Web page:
That beef, though, cost me a pretty penny.  It is from grass-fed/pasture-raised cows.  It’s certified organic.  It’s also flown in from Uruguay. It cost me $23 for 2.5 pounds of meat.  I bought it knowing I was splurging, but I can’t seem to understand why this has to be this way.  I mean, I understand the economics behind feeding an exploding population, but surely there has to be a better way, both for the animals that are raised for food, and for the people consuming animals for food.

Step 2

I’m on Step 2 of the Nicoderm CQ nicotine replacement patch plan.  I stepped down just a few days ago.  So far, this is what’s it’s like:

  1.  I’m an emotional wreck for half of the day.  I’m irritated, agitated, twitchy, and just downright snarky to be around.  One of Ray’s coworkers likened it to “being on your period” for women.  Since I don’t have a frame of reference for that, I’ll just agree with her.  It seems about right, minus the blood.
  2. I am still coughing up crap from my lungs.  It seems like a constant stream of ill-flavored mucus is making it’s way into my mouth from the depths of wherever inside me.  I know this is a sign of health and healing, but man-o-man, it’s disgusting.  I keep drinking water to wash away the flavor.
  3. I cannot wait to be done with this silly nicotine addiction.  I’m ready to move beyond this constant, nagging, annoying craving.  I have a month left.  I can do this. I have to.
  4. I never, ever, ever want to smoke again.  No, it’s more than that.  I don’t want to be addicted to anything like this again, especially something so mind-altering and unhealthy.  Were that I was addicted to running, or yoga, or gardening, or fresh air…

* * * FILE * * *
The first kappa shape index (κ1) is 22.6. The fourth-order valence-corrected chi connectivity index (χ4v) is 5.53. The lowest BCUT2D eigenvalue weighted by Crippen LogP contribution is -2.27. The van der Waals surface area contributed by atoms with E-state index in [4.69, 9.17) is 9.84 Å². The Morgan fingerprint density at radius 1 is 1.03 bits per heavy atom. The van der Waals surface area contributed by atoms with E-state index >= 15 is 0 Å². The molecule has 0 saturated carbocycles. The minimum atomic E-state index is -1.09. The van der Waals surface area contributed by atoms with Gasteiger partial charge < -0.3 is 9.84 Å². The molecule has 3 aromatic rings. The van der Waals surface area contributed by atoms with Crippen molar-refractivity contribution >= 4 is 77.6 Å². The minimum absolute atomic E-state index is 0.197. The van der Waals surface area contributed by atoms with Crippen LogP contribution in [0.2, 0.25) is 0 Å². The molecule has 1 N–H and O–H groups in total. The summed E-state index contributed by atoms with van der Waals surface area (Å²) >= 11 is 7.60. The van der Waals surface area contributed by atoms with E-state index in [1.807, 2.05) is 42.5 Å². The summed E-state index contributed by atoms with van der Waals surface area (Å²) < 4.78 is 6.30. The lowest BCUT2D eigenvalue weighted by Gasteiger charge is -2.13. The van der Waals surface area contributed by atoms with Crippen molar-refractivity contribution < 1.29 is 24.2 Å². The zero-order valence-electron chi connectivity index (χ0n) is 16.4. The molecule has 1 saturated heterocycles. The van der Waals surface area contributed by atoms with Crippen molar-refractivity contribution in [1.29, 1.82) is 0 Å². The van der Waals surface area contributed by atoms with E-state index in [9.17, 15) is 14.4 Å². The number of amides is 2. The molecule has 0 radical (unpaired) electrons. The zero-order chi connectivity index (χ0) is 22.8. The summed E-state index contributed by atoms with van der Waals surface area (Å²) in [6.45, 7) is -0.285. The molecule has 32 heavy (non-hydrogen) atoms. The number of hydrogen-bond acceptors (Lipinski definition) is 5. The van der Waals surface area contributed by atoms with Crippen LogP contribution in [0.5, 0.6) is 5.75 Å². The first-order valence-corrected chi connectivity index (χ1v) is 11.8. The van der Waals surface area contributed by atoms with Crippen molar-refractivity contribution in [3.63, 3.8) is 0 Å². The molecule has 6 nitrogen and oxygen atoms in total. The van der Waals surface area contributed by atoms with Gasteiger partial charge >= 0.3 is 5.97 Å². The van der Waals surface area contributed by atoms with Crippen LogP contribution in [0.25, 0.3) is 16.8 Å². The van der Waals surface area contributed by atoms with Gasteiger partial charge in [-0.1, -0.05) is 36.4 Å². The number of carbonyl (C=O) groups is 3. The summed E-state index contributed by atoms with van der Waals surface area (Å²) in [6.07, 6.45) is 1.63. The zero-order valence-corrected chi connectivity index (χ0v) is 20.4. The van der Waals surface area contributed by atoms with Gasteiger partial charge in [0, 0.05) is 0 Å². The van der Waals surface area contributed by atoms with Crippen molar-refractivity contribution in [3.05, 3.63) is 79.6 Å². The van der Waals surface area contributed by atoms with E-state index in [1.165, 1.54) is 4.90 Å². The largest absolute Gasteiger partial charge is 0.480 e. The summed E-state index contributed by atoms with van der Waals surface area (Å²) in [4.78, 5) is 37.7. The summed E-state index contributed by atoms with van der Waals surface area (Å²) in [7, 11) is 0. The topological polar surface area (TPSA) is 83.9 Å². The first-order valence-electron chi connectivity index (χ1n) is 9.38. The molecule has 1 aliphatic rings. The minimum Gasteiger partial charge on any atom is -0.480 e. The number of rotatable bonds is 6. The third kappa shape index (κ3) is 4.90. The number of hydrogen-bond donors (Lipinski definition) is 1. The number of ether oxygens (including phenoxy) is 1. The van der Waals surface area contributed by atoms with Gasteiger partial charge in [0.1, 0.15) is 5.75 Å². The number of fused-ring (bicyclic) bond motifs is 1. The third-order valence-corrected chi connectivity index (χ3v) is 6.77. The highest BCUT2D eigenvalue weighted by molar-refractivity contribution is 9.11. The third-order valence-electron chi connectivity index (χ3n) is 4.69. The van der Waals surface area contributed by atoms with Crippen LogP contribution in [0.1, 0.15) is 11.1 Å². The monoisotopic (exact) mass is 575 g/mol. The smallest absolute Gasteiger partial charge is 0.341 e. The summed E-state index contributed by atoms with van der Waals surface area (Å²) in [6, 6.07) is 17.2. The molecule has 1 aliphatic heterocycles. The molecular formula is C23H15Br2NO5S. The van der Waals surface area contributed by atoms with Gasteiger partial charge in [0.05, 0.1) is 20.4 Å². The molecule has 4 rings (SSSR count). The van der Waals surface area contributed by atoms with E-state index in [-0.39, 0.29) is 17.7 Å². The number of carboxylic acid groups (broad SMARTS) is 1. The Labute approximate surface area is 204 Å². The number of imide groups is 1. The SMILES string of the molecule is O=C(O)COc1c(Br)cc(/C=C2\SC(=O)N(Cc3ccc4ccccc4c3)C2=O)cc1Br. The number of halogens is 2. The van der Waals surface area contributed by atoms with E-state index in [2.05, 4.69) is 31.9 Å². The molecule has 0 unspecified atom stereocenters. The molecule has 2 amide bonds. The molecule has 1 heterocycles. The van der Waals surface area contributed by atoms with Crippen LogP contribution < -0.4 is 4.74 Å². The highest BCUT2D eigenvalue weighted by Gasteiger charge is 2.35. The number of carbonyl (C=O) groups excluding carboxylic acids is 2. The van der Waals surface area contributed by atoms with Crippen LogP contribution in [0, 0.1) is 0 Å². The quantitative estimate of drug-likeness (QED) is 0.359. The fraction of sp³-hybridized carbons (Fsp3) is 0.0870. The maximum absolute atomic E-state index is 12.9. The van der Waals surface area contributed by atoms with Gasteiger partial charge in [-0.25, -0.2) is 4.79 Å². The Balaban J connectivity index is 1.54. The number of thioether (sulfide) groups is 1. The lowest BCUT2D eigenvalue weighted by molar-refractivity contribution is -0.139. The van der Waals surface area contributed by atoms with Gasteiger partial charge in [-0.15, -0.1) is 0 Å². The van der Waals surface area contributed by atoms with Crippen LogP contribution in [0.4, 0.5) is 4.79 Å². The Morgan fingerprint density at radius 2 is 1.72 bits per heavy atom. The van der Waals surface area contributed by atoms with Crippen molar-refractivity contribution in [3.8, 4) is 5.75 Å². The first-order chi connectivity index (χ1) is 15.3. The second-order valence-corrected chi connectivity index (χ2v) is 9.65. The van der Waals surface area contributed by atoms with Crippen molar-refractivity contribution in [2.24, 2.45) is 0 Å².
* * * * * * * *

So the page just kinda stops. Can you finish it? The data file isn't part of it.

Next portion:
I’m doing okay, all around.  I can smell and taste unlike ever before.  I know that my clothes don’t stink, and I also know that the tar stains in my mustache and beard are finally gone.  My lips aren’t coated with a brown film of cancer-causing tar.  I know this is how it all should be, and I’m committed to keeping things like this.

I’ve also put on weight.  Over the past month, I’ve watched the scale creep upwards, which is why, starting today, I’ve re-committed to getting back on track with a healthier diet.  I’m back to cutting out the overindulgence in carbohydrates, no more processed anything, and most-assuredly no more convenience foods – like the kinds I’ve been getting at work, especially.  I don’t need all of those chemicals and preservatives and added weirdness getting into my system.  I need to eat clean, I need to treat my body better – especially as it heals from the damage I brought upon it from smoking.